by John Suler, Ph.D.

Back To Part I

You as You, Computer as Parent

This is the most basic, obvious type of transference - the type I've already described. You experience the other as being like your parent and yourself as the child you once were.

So let's say Leonard had a mother who had many rules for how he should behave as a child, but the rules always seemed to be changing. Even though he tried to figure out and obey his mother's requests, he never quite succeeded and never satisfied her. He could never seem to do anything right. As a result, he felt frustrated, helpless, and defeated whenever he tried his best but ultimately failed in the eyes of his mother. As an adult, Leonard experiences his computer in the same light. He is intimidated by it, is never quite sure how to please it. When he tries to accomplish something, the computer doesn't seem to like what he does. It won't respond. He gets error messages. He has failed once again. His computer makes him feel frustrated, helpless, and defeated. Maybe he even tries to avoid it, just like he did with his mother.

Jenny had a father who was frail and not quite competent as a person. She loved him, and so took care of him and was very attentive to his needs. Perhaps she sometimes sacrificed her own needs in order to attend to his. As an adult, she perceives her computer as something that is a bit fragile and vulnerable. She is very careful about how she uses it because she doesn't want to cause damage. She is very conscientious about running diagnostics and anti-virus programs. The health and well-being of her computer, she feels very earnestly, is in her hands. Some might even say she is bit over-protective of her machine.

Leonard and Jenny are only two examples. This first type of transference can take many different forms. Traditional psychoanalysis ("Freudian" theory) often described it in terms of sexual wishes and fantasies towards the parent. The child hopes to possess the opposite sex parent as someone to satisfy their sensual/emotional desires. Later, after resolving the conflicts associated with these wishes, the child learns to identify with the sexuality of the same sex parent. In his article "The Internet Regression," Norman Holland focuses on these types of transferences towards computers. The computer is seen as seductive, as a sex object, a satisfier of desire, as a symbol of sexual power and prowess. As an illustration, consider this real conversation from a cyberspace chat room in which the members are discussing how one of their friends "Suzy" on CUseeme (internet video conferencing) was flashed by a exhibitionist.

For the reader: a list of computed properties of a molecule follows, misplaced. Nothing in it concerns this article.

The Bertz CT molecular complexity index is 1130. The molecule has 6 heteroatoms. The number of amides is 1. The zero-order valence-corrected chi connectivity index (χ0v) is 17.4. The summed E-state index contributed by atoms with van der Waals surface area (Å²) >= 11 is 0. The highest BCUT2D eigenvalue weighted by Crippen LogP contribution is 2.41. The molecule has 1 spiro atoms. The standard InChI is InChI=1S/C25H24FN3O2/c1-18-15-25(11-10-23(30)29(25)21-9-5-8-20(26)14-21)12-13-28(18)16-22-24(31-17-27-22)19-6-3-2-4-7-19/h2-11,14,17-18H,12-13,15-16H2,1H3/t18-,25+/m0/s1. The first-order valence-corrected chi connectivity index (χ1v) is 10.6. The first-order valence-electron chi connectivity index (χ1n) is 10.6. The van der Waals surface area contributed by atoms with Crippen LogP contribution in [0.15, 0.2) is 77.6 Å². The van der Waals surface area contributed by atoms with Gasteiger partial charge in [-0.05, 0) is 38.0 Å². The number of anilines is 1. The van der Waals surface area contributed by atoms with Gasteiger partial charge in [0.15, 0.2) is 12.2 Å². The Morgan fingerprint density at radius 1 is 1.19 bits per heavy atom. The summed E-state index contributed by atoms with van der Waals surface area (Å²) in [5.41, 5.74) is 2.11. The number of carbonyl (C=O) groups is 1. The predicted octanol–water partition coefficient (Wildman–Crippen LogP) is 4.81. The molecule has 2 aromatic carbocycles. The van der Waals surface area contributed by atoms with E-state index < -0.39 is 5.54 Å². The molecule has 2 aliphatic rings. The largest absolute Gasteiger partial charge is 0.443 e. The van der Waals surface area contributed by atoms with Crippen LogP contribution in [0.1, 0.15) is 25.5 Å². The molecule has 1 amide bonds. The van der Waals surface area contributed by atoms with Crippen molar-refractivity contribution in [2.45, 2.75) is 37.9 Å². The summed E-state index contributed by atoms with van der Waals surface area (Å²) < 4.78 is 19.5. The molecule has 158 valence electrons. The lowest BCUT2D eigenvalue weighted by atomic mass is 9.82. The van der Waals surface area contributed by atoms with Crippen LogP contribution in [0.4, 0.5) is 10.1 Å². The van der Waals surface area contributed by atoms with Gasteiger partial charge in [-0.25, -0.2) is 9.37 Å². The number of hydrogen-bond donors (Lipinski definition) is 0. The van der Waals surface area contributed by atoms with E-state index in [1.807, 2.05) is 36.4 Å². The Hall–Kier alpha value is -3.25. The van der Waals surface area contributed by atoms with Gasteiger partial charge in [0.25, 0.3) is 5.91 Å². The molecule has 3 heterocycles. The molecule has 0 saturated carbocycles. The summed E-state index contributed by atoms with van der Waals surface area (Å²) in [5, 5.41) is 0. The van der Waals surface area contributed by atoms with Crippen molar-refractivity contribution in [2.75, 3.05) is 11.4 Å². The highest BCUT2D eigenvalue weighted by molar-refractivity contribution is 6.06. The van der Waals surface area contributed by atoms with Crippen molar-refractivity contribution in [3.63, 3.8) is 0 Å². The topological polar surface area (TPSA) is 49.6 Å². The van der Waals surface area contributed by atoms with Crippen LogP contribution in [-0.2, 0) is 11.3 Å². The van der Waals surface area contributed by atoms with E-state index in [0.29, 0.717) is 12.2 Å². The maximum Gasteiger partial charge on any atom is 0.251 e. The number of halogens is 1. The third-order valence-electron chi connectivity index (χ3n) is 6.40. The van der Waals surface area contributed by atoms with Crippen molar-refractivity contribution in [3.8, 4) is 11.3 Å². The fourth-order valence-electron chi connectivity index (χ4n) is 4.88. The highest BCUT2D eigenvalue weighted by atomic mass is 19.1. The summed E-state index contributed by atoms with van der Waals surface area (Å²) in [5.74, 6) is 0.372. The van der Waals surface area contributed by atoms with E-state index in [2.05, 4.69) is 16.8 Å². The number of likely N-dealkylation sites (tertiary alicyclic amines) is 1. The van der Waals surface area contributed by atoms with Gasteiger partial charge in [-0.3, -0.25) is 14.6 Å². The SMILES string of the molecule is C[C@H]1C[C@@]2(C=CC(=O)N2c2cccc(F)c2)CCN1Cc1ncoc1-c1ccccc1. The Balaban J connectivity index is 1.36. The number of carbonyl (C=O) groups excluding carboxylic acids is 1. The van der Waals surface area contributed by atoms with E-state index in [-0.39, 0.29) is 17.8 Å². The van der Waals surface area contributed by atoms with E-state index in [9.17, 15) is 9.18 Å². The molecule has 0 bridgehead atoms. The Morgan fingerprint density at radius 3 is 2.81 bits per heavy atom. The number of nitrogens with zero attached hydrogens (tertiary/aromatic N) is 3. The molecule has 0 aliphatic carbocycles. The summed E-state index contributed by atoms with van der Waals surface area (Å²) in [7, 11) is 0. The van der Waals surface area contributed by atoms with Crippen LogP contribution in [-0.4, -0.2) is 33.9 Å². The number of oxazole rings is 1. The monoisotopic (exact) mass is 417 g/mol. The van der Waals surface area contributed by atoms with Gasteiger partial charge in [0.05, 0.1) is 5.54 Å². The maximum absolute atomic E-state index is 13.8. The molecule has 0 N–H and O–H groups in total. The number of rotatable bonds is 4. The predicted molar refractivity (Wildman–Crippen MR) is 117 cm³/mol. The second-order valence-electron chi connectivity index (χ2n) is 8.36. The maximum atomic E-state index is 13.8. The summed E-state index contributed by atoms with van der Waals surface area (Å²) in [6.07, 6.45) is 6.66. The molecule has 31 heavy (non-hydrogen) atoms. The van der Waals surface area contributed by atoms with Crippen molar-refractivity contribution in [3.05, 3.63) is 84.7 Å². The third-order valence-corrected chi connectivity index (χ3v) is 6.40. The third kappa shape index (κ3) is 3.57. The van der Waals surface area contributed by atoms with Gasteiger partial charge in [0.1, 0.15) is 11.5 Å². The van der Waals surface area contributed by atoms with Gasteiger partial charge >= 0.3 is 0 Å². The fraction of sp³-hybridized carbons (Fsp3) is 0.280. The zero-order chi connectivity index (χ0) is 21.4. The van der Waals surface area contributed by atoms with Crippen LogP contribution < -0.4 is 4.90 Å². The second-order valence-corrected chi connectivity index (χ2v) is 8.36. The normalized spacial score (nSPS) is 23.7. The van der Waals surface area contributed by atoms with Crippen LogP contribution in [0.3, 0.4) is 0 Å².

Daisy: so all she sees is a big penis on her screen! lol!
Hawkeye: lol
Daisy: I can't figure out why he wanted to see *Suzy's* penis!
Dragon: next ur gonna say she has a 15 inch monitor, right?
Daisy: 20 inch, Dragon
THR: geez and black and white haha
Mr. Tops: 17 in rotating
Daisy: hahahahhahah
Tweety: bigger is... bigger!
Dragon: wow, no wonder you gals like macs so much
Daisy: doesn't have to be bigger, just better
Daisy: and rechargeable
Tweety: or plugged in the wall...
Hawkeye: what about bigger AND better?
Mr. Tops: its not the size of the monitor, but the driver behind it
Tweety: with loads of amps
Hawkeye: as one of my friends like to say, "How hard is your big drive?"
Daisy: lol!
Dragon: more importantly, Hawkeye, is it compressed?
Daisy: more importantly, is it unzipped
Hawkeye: and how often do you optimize it?
Lola: or is it backed up?
Dragon: only in san francisco
Daisy: LOL!

Freud would have a field day with this dialogue. It's not too difficult to detect themes about phallic power, penis envy, castration fears, and a miscellaneous collection of heterosexual and homosexual issues. However, I don't want to dwell on the idea of computers as powerful (parental) sex objects. This type of transference applies to some people, but not all. I'm not even convinced that it is a prominent type of transference. The language of classical Freudian theory also gets downright sexist and culturally biased.

What I think is most important about this "erotic" transference is not the sexual feelings towards computers, but rather the perception of the computer as POWERFUL, perhaps in ways similar to how parents are perceived as powerful. This perception of power is obvious in the dialogue from the chat room. The computer can think faster than us, often has more knowledge on a subject, can perform tasks that we couldn't do alone... and now, in the age of the internet, is a link and guide to a vast, wondrous "outside" world. For some people, these qualities may stir up feelings of admiration, awe, fear, competition - not unlike transferential feelings towards any authority figure.

You as Parent, Computer as You

John Suler, PhD, is Professor of Psychology at Rider University and a practicing clinical psychologist. He has published on psychotherapy, mental imagery, and eastern philosophy. He currently maintains several web sites.


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